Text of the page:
“What is the current FAA drone law?”
Many businesses are now asking “Can I fly a drone for my business to take pictures?”
FAA Drone Law has been much debated these last few years. To many drone and UAS attorneys, the FAA had failed to make rules for unmanned aerial vehicles or drones, this leaving drones unregulated. When the FAA finally issued its Notice of Proposed Rule Making ((NPRM) for small UAS, there was already significant confusion about whether drones were legitimately defined as ‘aircraft” under AIMS FAR, or whether model aircraft were regulated by then current rules. The FAA answered these questions in a Drone FAQ issued in February 2015:
Myth #3: Commercial UAS operations are a “gray area” in FAA regulations.
Fact—There are no shades of gray in FAA regulations. Anyone who wants to fly an aircraft—manned or unmanned—in U.S. airspace needs some level of FAA approval. Private sector (civil) users can obtain an experimental airworthiness certificate to conduct research and development, training and flight demonstrations. Commercial UAS operations are limited and require the operator to have certified aircraft and pilots, as well as operating approval. To date, only two UAS models (the Scan Eagle and Aerovironment’s Puma) have been certified, and they can only fly in the Arctic. Public entities (federal, state and local governments, and public universities) may apply for a Certificate of Waiver or Authorization (COA)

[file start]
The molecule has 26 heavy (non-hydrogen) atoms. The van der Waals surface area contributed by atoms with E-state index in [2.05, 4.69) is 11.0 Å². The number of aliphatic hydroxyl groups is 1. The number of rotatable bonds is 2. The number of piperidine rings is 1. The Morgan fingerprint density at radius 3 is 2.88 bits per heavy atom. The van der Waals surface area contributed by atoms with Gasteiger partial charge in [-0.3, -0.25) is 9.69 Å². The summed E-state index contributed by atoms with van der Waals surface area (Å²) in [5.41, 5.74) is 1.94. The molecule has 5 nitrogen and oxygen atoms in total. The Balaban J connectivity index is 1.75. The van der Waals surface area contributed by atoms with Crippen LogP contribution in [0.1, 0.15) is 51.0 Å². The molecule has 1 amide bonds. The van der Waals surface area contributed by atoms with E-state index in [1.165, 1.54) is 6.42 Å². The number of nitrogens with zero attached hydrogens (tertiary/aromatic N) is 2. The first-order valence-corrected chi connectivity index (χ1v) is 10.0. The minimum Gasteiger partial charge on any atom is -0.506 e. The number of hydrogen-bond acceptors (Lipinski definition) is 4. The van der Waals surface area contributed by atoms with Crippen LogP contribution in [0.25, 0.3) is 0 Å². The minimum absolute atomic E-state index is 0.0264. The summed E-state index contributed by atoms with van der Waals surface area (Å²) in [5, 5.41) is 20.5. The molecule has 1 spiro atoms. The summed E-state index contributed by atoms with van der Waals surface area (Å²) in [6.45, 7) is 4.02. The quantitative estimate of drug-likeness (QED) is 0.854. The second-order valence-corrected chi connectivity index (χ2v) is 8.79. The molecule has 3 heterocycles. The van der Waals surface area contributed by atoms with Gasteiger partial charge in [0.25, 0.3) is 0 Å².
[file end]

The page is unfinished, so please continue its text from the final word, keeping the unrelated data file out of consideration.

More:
Flying model aircraft solely for hobby or recreational reasons does not require FAA approval. However, hobbyists are advised to operate their aircraft in accordance with the agency’s model aircraft guidelines (see Advisory Circular 91-57). In the FAA Modernization and Reform Act of 2012 (Public Law 112-95, Sec 336), Congress exempted model aircraft from new rules or regulations provided the aircraft are operated “in accordance with a community-based set of safety guidelines and within the programming of a nationwide community-based organization.”
“But I want to start flying my UAV now?” The FAA has been grating petitions to fly drones commercially since February, 2015. So there is a way for your company or business to start using drones and UAV for aerial photography, video, mapping, survey, inspections, rescue, delivery and other purposes right now, as long as you follow the rules set by the FAA. The first step is to file a Section 333 Petition to the FAA, essentially a blanket COA, to allow your company to fly for commercial purposes (i.e. to make money, charge fees to customers for UAS video, etc). A drone attorney can help you prepare a Section 333 Petition and get your UAS operation up an running before your competitors, or to launch a new business idea. The important point is the FOLLOW THE RULES. While the FAA has tended to make verbal warning and a warning letter its most common response to a drone or UAS violation, it also has the power to order companies and drone operators to stop the operations, cease and desist further flights and can issue fines of $10,000 or more.